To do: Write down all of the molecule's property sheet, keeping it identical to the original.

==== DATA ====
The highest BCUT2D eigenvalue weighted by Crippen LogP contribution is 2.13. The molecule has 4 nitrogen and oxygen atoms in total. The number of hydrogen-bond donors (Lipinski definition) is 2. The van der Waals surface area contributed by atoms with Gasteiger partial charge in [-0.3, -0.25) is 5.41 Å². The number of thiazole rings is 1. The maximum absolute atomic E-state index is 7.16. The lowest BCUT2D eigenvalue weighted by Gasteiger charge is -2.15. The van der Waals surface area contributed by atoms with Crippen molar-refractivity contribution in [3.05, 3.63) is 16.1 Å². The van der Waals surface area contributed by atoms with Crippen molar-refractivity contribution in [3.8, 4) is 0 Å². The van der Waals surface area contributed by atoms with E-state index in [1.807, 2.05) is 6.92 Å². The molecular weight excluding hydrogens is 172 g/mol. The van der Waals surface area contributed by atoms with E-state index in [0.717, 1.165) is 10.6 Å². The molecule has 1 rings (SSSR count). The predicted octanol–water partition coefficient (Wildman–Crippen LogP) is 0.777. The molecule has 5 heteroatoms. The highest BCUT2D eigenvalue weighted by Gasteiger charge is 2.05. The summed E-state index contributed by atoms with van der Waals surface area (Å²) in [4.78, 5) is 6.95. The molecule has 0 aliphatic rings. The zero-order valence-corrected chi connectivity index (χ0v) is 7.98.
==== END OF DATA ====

The highest BCUT2D eigenvalue weighted by Crippen LogP contribution is 2.13. The molecule has 4 nitrogen and oxygen atoms in total. The number of hydrogen-bond donors (Lipinski definition) is 2. The van der Waals surface area contributed by atoms with Gasteiger partial charge in [-0.3, -0.25) is 5.41 Å². The number of thiazole rings is 1. The maximum absolute atomic E-state index is 7.16. The lowest BCUT2D eigenvalue weighted by Gasteiger charge is -2.15. The van der Waals surface area contributed by atoms with Crippen molar-refractivity contribution in [3.05, 3.63) is 16.1 Å². The van der Waals surface area contributed by atoms with Crippen molar-refractivity contribution in [3.8, 4) is 0 Å². The van der Waals surface area contributed by atoms with E-state index in [1.807, 2.05) is 6.92 Å². The molecular weight excluding hydrogens is 172 g/mol. The van der Waals surface area contributed by atoms with E-state index in [0.717, 1.165) is 10.6 Å². The molecule has 1 rings (SSSR count). The predicted octanol–water partition coefficient (Wildman–Crippen LogP) is 0.777. The molecule has 5 heteroatoms. The highest BCUT2D eigenvalue weighted by Gasteiger charge is 2.05. The summed E-state index contributed by atoms with van der Waals surface area (Å²) in [4.78, 5) is 6.95. The molecule has 0 aliphatic rings. The zero-order valence-corrected chi connectivity index (χ0v) is 7.98.